I learned this week that the Democratic National Committee underminded support for Presidential candidate Bernie Sanders because he was not religious enough. Like a Samaritan in Jesus’s day, Bernie is not an active member of the chosen religion. The RNC has the same filter. Nevertheless like most of the non-religious, Bernie’s values and actions are consistent with the ethical standards of Judaea -Christian people and the golden rule accepted by most civilized people.
Would Jesus of Nazareth judge Bernie unqualified? Jesus said the most important commandment includes two parts, a responsibility to love God with all your heart, soul and mind and a responsibility to love your neighbor as yourself. When asked “Who is my neighbor?” Jesus answered with the parable exclaiming the good Samaritan as the neighbor.
Like Bernie, Samaritans were not the chosen people, having split from Judaism in the 4th century B.C., a century after the Torah and four centuries after Samaria was Israel’s capital and religious center. Considering the advice from Jesus, first loving God, and second, loving your neighbor as yourself, leaders have gotten into trouble trying to enforce the former upon people outside their religion, with inquisitions, massacres, persecutions, discrimination, crusades, and genocide, so our Constitution only allows government to address the second part.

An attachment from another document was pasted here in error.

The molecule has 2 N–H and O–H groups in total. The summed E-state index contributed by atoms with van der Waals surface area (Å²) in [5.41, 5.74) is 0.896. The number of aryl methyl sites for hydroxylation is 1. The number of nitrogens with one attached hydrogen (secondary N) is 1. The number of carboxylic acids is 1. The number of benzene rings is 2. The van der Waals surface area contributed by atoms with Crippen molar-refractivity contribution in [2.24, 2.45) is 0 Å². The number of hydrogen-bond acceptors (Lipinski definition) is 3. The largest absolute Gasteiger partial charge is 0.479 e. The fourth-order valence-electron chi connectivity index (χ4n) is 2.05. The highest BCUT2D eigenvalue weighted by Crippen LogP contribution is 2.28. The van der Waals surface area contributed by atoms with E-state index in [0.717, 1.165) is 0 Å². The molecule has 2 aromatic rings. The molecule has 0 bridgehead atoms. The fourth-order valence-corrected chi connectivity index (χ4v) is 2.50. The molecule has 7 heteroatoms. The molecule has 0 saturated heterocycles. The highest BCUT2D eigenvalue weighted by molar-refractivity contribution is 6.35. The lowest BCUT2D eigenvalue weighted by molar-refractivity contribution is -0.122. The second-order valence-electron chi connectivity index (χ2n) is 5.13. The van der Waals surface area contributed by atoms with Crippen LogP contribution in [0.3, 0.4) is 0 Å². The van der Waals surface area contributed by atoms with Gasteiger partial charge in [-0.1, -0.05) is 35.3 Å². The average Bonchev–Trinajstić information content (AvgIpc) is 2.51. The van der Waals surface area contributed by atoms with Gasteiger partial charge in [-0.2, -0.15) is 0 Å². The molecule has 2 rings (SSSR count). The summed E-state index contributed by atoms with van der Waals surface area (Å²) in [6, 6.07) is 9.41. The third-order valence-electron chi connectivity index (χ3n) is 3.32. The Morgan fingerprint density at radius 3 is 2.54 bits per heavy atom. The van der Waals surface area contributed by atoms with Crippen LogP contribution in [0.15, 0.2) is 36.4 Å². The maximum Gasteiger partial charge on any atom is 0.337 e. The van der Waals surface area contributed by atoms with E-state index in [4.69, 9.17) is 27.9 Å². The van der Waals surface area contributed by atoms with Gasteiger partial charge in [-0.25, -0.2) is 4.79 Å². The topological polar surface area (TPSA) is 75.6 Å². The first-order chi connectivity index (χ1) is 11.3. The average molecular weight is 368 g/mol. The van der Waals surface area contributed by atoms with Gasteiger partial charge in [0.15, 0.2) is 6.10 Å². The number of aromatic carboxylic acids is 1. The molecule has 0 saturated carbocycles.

Bernie seems to be an expert at helping us love our neighbors and ourselves. (As far as loving himself for the right reasons, just look at how Bernie accepts his imperfect hair. He is older and clearly comfortable with looking that way.) And for loving others, he fights for healthcare for the sick, affordable prescriptions for the old, and better wages for the poor.
So let’s love our neighbors as our selves. In that other person’s shoes, wouldn’t we want to earn at least $15 per hour, pay the same prices for prescriptions as foreigners, and be able to afford the costs of receiving healthcare when we are ill?
Bernie is out of the race, but in November let’s support people that love their neighbor as well as themselves. Better yet, we should exercise our capacity to love every day. Light exercise would entail loving our families and friends – even when they disagree with us and helping them any way. A tough workout would be practicing loving people from outside our tribe (political party, religion, sport, etc.) with goals that are opposed to our values. Help them find a way to live their lives with liberty and pursue happiness as they desire it.
Like our Olympians, perhaps one day someone in our town will become such a master of love that they teach leaders across the world to accept, respect, and love. For me, I am working on loving people who are intolerant of others. I need more practice. I’ll get there.
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